Herb: Field Eryngo

Latin name: Eryngium campestre

Family: Umbelliferae

Medicinal use of Field Eryngo:

The root is antispasmodic, aromatic, diaphoretic, diuretic, expectorant, galactofuge and stimulant. It should be harvested in the autumn from plants that are at least 2 years old. The root promotes free expectoration and is very useful in the treatment of debility attendant on coughs of chronic standing in the advanced stages of pulmonary consumption. Drunk freely it is used to treat whooping cough, diseases of the liver and kidneys and skin complaints.

Description of the plant:


60 cm
(2 feet)

July to

Habitat of the herb:

Dry grassy areas near the coast. A rare plant in Britain.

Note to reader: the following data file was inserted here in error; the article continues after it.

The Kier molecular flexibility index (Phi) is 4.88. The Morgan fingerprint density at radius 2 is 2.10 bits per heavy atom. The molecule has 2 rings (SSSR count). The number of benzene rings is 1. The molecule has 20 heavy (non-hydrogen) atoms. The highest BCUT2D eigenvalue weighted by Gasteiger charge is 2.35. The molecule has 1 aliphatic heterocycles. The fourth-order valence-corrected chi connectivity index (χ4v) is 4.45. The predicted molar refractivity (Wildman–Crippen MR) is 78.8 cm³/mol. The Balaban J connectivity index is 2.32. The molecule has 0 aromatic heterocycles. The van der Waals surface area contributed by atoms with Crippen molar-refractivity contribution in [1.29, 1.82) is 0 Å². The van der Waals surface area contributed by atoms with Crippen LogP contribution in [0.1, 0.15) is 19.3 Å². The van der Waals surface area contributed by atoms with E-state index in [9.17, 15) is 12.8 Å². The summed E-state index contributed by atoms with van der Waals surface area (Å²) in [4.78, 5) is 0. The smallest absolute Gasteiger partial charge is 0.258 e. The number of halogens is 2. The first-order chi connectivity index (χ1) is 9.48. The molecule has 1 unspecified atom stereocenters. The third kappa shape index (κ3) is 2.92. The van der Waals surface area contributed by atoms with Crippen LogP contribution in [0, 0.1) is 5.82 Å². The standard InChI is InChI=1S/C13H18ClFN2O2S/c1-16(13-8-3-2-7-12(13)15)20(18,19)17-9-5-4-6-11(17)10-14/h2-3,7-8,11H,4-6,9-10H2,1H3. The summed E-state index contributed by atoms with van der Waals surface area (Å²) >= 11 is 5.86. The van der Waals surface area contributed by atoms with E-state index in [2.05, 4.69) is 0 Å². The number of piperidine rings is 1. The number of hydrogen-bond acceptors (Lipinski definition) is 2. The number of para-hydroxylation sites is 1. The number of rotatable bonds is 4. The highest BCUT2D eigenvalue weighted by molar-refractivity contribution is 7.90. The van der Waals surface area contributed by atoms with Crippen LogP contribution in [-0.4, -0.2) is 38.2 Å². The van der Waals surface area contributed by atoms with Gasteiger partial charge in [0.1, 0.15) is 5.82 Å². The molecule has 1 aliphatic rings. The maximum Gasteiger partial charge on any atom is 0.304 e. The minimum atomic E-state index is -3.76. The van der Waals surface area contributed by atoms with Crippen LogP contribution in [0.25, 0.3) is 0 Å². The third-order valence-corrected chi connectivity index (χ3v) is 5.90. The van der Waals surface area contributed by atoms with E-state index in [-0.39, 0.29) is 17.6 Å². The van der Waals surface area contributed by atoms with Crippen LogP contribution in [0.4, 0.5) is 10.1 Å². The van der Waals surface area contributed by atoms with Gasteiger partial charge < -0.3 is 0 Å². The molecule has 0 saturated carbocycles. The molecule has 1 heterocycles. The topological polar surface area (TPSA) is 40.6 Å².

Edible parts of Field Eryngo:

Young shoots - cooked. An asparagus substitute. Root - cooked. Used as a vegetable or candied and used as a sweetmeat. Easily digested.

Propagation of the herb:

Seed - best sown as soon as it is ripe in early autumn on the surface of a well-drained compost in a cold frame. The seed can also be sown in spring. It usually germinates in 5 - 90 days at 20C. When they are large enough to handle, prick the seedlings out into individual pots and grow them on in the greenhouse for their first winter. Plant them out into their permanent positions in late spring or early summer, after the last expected frosts. Division in early spring or autumn. Take care since the plant resents root disturbance. Root cuttings in autumn or winter.

Cultivation of Field Eryngo:

Dry grassy areas near the coast. A rare plant in Britain.

Known hazards of Eryngium campestre:

None known

Plant information taken from the Plants For A Future.